Recent recipients of the Tucker Award, for artists ‘poised on the edge of a major international career,’ made their presence felt with the sort of accomplished singing that infuses the music on the page with human emotion. Tops among them were last year’s winner, soprano Nadine Sierra,

who wowed the capacity audience earlier in the evening with a colorful confection from the Spanish zarzuela canon. The showpiece aria ‘Me llaman la primarosa’ (‘They call me the beautiful one’), from Géronimo Giménez Manuel Nieto’s El barbero de Sevilla, gave her plenty of opportunity to flirt with the audience and show off trills, high notes and other vocal flourishes as well.

With tenor Michael Fabiano, the 2014 winner, she heated up Carnegie Hall with a flame-hot ‘Toi! Vous!’, the sexy seduction scene from the final act of Massenet’s Manon. Sierra, in a backless red dress, was all over Fabiano physically by the end of the duet. At one point she grabbed him by the lapels and pulled him to her. He resisted nobly, but the way their richly textured voices intertwined as the temperature of Massenet’s music rose amped up the intensity, until passionate embraces (plural) and kisses were inevitable.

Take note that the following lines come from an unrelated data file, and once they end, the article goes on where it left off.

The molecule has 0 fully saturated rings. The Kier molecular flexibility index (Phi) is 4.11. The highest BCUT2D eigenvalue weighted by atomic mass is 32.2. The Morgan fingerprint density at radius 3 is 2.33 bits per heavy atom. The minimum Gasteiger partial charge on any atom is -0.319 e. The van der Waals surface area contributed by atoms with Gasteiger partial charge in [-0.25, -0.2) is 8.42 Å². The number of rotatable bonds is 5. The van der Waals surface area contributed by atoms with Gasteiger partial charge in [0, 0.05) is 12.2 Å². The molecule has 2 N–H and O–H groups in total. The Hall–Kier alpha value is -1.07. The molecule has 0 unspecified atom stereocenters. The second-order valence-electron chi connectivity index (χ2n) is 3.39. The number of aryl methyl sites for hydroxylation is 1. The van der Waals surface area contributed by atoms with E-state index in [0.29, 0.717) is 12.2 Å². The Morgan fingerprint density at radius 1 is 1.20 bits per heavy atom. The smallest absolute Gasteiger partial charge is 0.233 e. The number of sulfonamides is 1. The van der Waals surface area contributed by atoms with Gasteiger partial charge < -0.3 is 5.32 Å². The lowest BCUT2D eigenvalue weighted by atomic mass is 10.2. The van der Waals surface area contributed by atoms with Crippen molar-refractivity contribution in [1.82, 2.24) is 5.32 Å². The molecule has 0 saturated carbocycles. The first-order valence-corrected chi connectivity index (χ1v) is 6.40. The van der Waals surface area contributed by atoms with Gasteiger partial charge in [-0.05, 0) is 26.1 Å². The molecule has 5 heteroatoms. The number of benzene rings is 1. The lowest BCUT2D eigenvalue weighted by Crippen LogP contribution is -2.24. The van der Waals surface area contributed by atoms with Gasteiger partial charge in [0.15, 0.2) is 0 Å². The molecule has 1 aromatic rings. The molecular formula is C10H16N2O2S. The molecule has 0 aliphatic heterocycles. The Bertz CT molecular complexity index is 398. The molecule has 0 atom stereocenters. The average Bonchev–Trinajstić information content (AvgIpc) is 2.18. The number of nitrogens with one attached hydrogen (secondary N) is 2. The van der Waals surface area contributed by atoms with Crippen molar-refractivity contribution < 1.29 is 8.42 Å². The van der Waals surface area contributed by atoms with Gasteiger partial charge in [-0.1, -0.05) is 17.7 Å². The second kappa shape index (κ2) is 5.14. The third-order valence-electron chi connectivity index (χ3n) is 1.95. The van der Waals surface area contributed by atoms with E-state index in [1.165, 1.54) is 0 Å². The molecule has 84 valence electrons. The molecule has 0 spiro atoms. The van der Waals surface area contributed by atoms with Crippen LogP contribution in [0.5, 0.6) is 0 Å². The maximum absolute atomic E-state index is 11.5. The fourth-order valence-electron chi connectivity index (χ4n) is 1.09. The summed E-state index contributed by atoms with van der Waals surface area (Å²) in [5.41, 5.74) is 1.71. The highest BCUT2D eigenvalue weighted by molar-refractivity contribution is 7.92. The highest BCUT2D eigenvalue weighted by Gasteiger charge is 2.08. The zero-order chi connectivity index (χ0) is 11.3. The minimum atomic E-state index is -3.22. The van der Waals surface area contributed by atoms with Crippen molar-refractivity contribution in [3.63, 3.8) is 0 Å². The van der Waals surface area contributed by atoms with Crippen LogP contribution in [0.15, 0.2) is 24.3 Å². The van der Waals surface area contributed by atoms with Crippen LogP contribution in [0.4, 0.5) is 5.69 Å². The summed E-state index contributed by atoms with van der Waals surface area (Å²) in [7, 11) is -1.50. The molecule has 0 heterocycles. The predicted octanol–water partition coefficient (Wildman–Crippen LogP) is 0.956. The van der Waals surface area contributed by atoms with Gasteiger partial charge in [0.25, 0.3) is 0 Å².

In his solo turn, Fabiano unfurled a sinuous account of ‘Quando la sere el placido’ from Verdi’s Luisa Miller.

This year’s award winner, the bass-baritone Christian Van Horn, impressed with the stentorian quality of his sharply focused sound from top to bottom of his range. If he attacked phrases with more emphasis than the composers might have wanted, he did so with assurance and precision.

‘Oh chi piange’ from Verdi’s Nabucco opened the evening and built to a roaring climax. Later, ‘Ella giammai m’amò’ from Verdi’s Don Carlo came through with more of an extroverted style than the interior monologue some prefer, but there was no denying the splendor of the voice. Van Horn’s best effort, the leatherlung duet ‘Suoni la tromba’ from Bellini’s I puritani, contrasted his voice with baritone Quinn Kelsey’s rich, velvety texture. They did not sound like the same singers, which helped make it work.

Kelsey’s solo effort, ‘È sogno? O realtà?’ from Verdi’s Falstaff, emphasized his sonorous low range, but he had no problems rising to secure high notes.